Coffee market continues to boom

Coffee market continues to boom

The coffee shop market is continuing to boom with consumers drinking more and operators expanding, claims new research. Michelle Perrett reports.

Despite there being concerns that the market is becoming saturated the coffee sector shows no signs of slowing down, the latest research indicates. Figures from the British Coffee Association (BCA) show that coffee consumption across the nation is continuing to grow.

The research, conducted by the Centre for Economics and Business Research (CEBR), found that the UK’s coffee consumption has soared to 95m cups a day in 2018, up from 70m in 2008, suggesting an increase of 25m over the last 10 years. 

In a survey of 2,000 adults it also found that 6% said they drank six or more cups a day, with the average person consuming around two cups a day.

Of the coffee consumed in the UK, on average 10% was being consumed in coffee shops, bars and restaurants, 65% was consumed at home and 25% was consumed at work or whilst studying.

Millennials (20 to 37 years old) were found to be drinking 0.5 cups of coffee a day but contributed to 50% of all the coffee consumed in coffee shops, bars or restaurants. This was compared to Generation X (38 to 53 years) which drank 2.1 cups of coffee a day and contributed to 25% of coffee drank out of home. Those over the age of 72 only contributed to 12%, despite drinking on average 2.2 cups a day.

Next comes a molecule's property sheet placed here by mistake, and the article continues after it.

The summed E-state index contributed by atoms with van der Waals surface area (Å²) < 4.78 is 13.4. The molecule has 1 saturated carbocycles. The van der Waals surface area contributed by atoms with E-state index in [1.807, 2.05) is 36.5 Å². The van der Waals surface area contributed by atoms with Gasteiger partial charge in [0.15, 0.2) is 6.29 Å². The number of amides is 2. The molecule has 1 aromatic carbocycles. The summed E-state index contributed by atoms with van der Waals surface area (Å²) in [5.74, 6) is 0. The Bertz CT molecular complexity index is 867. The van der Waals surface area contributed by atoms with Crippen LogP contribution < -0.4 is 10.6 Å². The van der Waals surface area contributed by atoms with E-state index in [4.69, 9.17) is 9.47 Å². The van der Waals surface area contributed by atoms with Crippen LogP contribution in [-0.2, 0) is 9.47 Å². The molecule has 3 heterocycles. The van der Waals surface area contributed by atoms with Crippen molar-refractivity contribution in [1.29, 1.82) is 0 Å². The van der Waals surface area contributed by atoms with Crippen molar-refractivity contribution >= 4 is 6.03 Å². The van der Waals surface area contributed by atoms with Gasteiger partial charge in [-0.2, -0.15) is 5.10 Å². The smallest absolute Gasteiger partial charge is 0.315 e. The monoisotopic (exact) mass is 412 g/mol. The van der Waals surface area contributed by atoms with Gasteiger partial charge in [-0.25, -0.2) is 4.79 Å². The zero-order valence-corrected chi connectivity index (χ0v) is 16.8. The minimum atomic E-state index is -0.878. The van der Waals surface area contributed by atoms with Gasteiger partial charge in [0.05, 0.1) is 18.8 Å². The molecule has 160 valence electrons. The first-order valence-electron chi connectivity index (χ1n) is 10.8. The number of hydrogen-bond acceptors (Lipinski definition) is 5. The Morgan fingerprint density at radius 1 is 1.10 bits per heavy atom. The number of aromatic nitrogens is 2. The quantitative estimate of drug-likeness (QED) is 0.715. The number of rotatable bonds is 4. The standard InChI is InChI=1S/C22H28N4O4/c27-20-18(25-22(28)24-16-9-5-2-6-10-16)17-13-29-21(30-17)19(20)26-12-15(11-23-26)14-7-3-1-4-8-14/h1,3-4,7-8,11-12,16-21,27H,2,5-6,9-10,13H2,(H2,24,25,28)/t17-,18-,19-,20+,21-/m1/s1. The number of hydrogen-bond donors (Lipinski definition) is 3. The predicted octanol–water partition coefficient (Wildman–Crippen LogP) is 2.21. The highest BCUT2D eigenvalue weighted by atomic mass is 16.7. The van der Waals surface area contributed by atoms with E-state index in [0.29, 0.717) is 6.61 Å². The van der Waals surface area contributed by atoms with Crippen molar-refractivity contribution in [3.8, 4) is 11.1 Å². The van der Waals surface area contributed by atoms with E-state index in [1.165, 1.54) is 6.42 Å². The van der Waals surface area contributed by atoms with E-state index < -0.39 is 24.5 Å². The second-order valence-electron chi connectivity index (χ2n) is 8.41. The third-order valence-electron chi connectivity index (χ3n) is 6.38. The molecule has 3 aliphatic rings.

Chris Stemman, executive director of the BCA, said: “It’s interesting to see the significant differences in consumption trends amongst the age groups. The research suggests that whilst Millennials are drinking slightly less coffee than the older generations, they are probably drinking more of the speciality coffee found in restaurants, bars and coffee shops, which are often higher value, and are therefore more of a treat.”

And coffee shops and tea rooms opeators are also proving to be the winners in town centres. Research compiled by the Local Data Company for PricewaterhouseCoopers looked at operators with over five outlets across the country in 500 town centres. It found that speciality coffee shops, tea rooms and cafes were bucking the downward retail trend.

In 2017 it found that there was an overall net loss of 1,772 stores disappearing from Great Britain’s town centres in 2017. However, café and tea room net numbers increased by 30 units and coffee shops by 25.

Lisa Hooker, consumer markets leader at PwC, said that coffee shops and cafes were one of the winners in the market as they service the needs of emerging consumer segments. "2017 was tough for the British retail industry, particularly the second half of the year. We saw volatility from month to month and across different sectors as wage growth failed to keep up with inflation, forcing many shoppers to think more carefully about their spending habits.”


Related articles

Newsletter Sign-up